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Internal emails show Zuckerberg’s awareness of questionable privacy practices by Facebook: report

Facebook has uncovered internal emails that hint at CEO Mark Zuckerberg’s was aware of some of the problematic privacy practices for which the company is currently under scrutiny, Wall Street Journal reported (paywall). The emails were uncovered as Facebook is currently providing information to the US Federal Trade Commission, as part of its investigation into the Cambridge Analytica scandal. The FTC is investigating the scandal and social media company for possible violation of the 2012 consent decree, in which Facebook “agreed to better protect user privacy”. Anonymous sources told the newspaper that Zuckerberg raised the potential issues with “thisisyourdigitallife” – the personality quiz app at the center of the Cambridge Analytica scandal – in an email with colleagues, and was thus aware of the privacy issues. The publication, however, said that it had no knowledge of the content of unearthed emails and how many of them were related to Zuckerberg. CNN reported yesterday, that following the development, Facebook “disputed” the WSJ report.

In 2013, Aleksandr Kogan, a psychology professor at Cambridge University, created an app named “thisisyourdigitallife” that promised to predict aspects of users’ personalities. Around 270,000 people downloaded the app and signed in using their Facebook accounts, giving Kogan access to information about their city of residence, Facebook content they had liked, and information about their friends. It was later found that as many as 87 million Facebook profiles were harvested for Cambridge Analytica, a UK based consulting firm.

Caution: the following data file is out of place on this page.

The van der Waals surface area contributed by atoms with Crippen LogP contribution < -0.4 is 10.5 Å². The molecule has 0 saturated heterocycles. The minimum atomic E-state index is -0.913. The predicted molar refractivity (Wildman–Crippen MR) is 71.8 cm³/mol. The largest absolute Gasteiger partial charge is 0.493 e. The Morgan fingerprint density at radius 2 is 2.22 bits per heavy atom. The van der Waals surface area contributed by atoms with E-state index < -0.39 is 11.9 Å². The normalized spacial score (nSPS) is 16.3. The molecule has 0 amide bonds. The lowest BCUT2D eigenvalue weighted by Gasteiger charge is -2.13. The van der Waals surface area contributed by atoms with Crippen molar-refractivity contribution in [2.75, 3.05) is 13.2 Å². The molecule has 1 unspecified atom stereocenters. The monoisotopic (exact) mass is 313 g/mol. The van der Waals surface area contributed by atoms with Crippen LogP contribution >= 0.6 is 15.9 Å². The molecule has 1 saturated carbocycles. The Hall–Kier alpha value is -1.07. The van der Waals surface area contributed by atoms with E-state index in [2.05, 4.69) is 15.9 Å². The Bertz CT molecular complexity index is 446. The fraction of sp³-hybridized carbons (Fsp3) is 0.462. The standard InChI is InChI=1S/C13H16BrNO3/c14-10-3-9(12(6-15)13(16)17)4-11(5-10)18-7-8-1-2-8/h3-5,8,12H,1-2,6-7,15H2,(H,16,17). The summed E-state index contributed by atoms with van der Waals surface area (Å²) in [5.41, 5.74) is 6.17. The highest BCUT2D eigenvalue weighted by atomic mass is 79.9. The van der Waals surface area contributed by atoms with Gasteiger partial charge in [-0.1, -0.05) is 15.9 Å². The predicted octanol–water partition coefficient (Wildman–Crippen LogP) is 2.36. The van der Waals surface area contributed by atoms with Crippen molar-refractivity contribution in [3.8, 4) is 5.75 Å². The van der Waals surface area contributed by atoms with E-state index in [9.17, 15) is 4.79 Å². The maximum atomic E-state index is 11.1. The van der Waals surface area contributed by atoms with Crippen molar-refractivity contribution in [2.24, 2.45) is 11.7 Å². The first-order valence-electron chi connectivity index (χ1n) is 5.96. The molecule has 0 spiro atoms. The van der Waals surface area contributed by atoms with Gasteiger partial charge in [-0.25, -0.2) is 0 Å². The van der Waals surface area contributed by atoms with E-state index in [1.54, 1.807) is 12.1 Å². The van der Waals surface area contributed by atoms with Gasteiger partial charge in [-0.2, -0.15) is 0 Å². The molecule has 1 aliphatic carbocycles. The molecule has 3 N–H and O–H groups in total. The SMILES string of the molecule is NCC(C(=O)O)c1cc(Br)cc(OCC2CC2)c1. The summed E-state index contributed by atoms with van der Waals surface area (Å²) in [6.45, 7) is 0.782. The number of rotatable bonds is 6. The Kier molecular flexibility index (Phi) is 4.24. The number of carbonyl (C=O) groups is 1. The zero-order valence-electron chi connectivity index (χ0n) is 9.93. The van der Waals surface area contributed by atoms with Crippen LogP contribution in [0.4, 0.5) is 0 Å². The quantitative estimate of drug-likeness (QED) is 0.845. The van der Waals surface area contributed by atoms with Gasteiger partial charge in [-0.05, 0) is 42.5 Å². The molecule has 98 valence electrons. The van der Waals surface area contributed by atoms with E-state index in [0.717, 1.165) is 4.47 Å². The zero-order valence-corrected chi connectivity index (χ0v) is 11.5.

The following timeline will explain why this WSJ report can potentially change the way the FTC has been looking at the entire Cambridge Analytica scandal and change the entire course of investigations into the matter:

A timeline of the Cambridge Analytica scandal and Zuckerberg’s remarks on the developments

  • 2010: Facebook launches a platform for third-party apps called ‘Open Graphs’ which allowed developers to request access to users’ personal data, and more importantly, their friend’s data too. (This is exactly why despite 270,000 signing up for Kogan’s app, more than 87 million people were affected).
  • 2012:Facebook signs a consent decree with USFTC with the company promising that it will not share users’ data with third-party apps or others, without their consent.
  • 2013: Cambridge Analytica is founded, and Kogan starts developing his app.
  • 2014: Facebook changes its privacy rules limiting developers’ access to user data. In retrospect, the rules weren’t imposed properly, and Kogan still had access to data acquired by his app.
  • 2015: Guardian reported that US President candidate Ted Cruz was getting a helping hand by Cambridge Analytica. In response, Facebook sought to ban Kogan’s app and directed the consulting firm to delete user data.
  • 2016: Presidential candidate Trump and his campaign directors invest heavily in Facebook ads, using the data that Cambridge Analytica had.
  • 17 March, 2018: Expose! Guardian reports that Cambridge Analytica harvested data of more than 50 million Facebook users citing whitsleblower Christopher Wylie. The number was later found out to be 87 million. Wylie categorically told Guardian that this data was used to run a pro-Trump campaign.
  • 20 March, 2018: Following the explosive expose, the FTC launches an enquiry into the matter to see if Facebook violated their 2011 contract. Zuckerberg was urged to testify infront of Congress.
  • 21 March, 2018: Zuckerberg breaks silence via a blog post. He wrote, “We have a responsibility to protect your data, and if we can’t then we don’t deserve to serve you. I’ve been working to understand exactly what happened and how to make sure this doesn’t happen again.” (This hints at the fact that he had no knowledge of the matter)
  • 10 April, 2018: Zuckerberg testifies infront of Congress. During his prepared testimony, Zuckerberg says, “Over the past few weeks, we’ve been working to understand exactly what happened with Cambridge Analytica and taking steps to make sure this doesn’t happen again.” This lasted for two days. See our coverage of Day 1 and Day 2.

Zuckerberg has categorically maintained the fact throughout the course of the scandal that Facebook had no knowledge of the use of Facebook users’ data by the consulting firm. But, if the WSJ report turns out to be true, that could change how we’ve looked at the narrative all along.

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